A Retelling of Jesus' Baptism
John the Baptist was down by the River Jordan, preaching a message of repentance because the kingdom of heaven had drawn near, the kingdom of God–it was close. People left and right were coming to this man dressed in camels hair. He was living off the land eating locusts and wild honey and people were turning away from their way of life and being baptized into this Kingdom that John was proclaiming. On the river banks though stood the religious elite, the Sadducees and Pharisees. They had come to see what John was up to but John didn't have very nice words for them. To nicely put it, he called them out for being fakes. They didn't have the fruit in their life that would have been the result of what they had claimed.
But in this middle of all this, Jesus shows up, The one John Had been proclaiming all along. And you can imagine all eyes were on him. What would he say? What would he do? Would he stand on the sidelines with the religious elite? After all, he really did have all things figured out. Would he step into the river and start baptizing others alongside John?
No. Jesus does the one thing that no one sees coming. Jesus convinces John to baptize him, telling him that it was appropriate to do so to fulfill all righteousness. John finally relents and baptizes Jesus, and when Jesus comes out of the water it was evident that God in all his fullness, Father, Son, and Holy Spirit was present in that moment, signaling something significant that had begun.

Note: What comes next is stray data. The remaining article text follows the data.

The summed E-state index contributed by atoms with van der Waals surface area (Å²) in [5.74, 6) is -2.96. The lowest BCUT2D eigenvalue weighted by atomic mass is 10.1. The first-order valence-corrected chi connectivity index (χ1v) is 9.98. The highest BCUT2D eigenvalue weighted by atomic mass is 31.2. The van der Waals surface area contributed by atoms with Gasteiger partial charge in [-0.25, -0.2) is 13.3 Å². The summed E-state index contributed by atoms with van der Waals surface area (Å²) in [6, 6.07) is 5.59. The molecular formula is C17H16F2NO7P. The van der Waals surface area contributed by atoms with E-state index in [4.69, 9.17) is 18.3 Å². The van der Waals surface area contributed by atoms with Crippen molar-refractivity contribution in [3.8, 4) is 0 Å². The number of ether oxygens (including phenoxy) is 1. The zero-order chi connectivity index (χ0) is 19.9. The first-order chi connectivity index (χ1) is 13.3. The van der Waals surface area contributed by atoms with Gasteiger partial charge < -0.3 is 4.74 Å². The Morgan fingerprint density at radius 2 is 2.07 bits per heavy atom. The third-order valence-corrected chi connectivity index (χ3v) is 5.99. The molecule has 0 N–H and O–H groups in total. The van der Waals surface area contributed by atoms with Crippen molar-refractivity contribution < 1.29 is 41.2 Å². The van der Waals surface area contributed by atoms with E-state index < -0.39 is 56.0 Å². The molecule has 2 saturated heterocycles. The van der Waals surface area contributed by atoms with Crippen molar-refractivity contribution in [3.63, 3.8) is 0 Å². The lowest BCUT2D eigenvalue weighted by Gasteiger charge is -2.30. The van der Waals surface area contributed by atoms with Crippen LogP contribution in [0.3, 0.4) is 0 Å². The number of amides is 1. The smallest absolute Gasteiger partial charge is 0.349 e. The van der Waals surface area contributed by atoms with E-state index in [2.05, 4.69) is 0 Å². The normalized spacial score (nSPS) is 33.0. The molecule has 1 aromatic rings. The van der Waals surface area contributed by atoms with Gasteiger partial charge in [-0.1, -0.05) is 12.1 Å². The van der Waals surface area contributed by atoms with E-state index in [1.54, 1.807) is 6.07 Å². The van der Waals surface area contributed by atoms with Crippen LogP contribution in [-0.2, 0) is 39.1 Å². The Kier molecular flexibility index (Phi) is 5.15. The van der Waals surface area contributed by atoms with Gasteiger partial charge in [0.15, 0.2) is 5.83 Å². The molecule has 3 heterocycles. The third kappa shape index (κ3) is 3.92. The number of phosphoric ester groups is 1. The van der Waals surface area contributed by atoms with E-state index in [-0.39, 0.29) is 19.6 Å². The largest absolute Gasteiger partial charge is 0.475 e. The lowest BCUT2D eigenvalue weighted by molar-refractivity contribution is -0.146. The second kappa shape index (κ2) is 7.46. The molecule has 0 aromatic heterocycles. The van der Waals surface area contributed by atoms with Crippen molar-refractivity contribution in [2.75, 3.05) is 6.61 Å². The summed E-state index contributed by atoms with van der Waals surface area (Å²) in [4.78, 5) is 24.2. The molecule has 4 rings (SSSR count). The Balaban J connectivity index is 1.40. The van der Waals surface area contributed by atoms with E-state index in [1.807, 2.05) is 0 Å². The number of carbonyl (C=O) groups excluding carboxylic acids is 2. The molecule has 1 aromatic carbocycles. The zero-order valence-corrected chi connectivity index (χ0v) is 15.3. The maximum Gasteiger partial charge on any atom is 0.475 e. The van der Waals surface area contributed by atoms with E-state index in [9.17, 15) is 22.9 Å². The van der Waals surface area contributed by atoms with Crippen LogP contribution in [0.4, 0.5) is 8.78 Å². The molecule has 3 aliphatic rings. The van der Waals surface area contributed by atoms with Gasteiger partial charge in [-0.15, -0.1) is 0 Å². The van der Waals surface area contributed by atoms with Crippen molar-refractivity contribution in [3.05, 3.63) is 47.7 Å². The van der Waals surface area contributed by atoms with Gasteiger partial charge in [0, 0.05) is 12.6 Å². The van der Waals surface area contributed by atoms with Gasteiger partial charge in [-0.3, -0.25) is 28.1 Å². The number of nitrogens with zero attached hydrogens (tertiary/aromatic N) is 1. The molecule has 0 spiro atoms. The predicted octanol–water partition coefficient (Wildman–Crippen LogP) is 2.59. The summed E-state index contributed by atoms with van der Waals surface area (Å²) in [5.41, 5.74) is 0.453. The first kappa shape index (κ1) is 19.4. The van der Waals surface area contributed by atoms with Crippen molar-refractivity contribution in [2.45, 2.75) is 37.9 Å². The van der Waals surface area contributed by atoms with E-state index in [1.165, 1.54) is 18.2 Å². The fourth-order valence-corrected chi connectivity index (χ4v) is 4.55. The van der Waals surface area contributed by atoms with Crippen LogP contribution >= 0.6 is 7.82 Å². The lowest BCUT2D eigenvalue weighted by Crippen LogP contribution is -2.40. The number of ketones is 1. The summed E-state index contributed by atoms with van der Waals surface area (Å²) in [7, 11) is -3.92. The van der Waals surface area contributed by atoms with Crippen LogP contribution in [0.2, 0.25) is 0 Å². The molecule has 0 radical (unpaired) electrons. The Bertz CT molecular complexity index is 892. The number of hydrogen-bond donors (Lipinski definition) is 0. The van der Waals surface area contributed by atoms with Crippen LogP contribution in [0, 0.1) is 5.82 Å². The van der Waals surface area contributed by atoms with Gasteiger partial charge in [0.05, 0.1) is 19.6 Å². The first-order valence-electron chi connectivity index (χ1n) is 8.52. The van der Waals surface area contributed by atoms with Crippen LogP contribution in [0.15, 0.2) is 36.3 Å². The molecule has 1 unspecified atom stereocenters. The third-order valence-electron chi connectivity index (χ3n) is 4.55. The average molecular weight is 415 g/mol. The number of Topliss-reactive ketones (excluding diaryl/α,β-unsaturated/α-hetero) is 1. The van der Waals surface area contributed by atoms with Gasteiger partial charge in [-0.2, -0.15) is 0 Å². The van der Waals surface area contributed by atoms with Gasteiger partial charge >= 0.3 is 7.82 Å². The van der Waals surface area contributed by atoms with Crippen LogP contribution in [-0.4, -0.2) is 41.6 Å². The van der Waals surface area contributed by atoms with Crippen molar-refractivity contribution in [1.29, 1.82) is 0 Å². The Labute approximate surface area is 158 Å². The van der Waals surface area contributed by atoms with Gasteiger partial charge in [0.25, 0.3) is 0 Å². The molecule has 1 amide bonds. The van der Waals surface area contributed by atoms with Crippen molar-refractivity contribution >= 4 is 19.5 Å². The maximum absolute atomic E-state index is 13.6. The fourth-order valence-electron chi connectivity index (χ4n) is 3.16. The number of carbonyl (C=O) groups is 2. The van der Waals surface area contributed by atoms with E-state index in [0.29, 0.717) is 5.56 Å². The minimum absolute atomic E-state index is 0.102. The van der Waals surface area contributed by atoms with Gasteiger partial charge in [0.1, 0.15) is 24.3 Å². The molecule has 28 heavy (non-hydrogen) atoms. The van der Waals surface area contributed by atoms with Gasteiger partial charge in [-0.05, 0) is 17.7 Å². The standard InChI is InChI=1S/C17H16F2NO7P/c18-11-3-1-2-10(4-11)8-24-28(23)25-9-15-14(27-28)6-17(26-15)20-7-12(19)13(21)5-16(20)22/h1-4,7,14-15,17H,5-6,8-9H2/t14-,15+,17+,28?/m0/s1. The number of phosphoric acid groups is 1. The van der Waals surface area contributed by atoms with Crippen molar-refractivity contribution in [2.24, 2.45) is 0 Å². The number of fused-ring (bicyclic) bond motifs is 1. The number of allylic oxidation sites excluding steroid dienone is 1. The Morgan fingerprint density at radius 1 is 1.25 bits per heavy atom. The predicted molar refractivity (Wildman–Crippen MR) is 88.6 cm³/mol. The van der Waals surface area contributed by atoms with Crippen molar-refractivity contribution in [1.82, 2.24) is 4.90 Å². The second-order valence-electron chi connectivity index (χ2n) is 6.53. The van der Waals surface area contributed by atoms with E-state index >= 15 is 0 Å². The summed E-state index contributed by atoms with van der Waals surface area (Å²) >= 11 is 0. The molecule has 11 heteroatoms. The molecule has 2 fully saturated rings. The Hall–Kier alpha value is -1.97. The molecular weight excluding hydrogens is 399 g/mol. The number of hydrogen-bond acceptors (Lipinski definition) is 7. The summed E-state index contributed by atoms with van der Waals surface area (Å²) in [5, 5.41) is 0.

But what does this story actually tell us about who Jesus is? It tells us that Jesus isn't content standing on the sidelines with the religious elite who think they've got it all together. Instead, Jesus wades into the mess, he wades into the water to be with people who readily admit they don't have it all figure out. In a prophetic moment, Jesus instead chooses to be with the common people, taking on their sin, plunging it into this watery grave only to rise up again into the fullness of God where God says, I'm pleased. The Jesus who loves us is the one who wades into the waters with us.
Setting John the Baptist is baptizing people in the Jordan River after they confess their sins.
- John the Baptist, a voice of one crying out in the wilderness
- Pharisees and Sadducees who would have seen themselves above others because of their own self sufficiency and self reliance
- Those coming to be baptizing, believing John's message that the Kingdom of Heaven (God) was at hand
- Jesus who comes to John for baptism to fulfill all righteousness
- The trinitarian image of God after Jesus comes out of the water signifying that God is with him, and Jesus is squarely with the people, so God is with us.
Tension We have a group of people, Sadducees and Pharisees, who see themselves as too good for what John is proclaiming. They don't need what John has because they believe they're already there. On the flip side, we have the God of all Creation, Jesus, submitting himself to John's baptism “to fulfill all righteousness.” How can either of these be?
Resolution Jesus doesn't need to be baptized. But it's appropriate for him to be baptized along with those recognizing their need of a Messiah.
Reflection There's something beautiful about Jesus going into the water with us. Jesus want's to be right there with us, not watching from the sidelines. That says something about who Jesus is.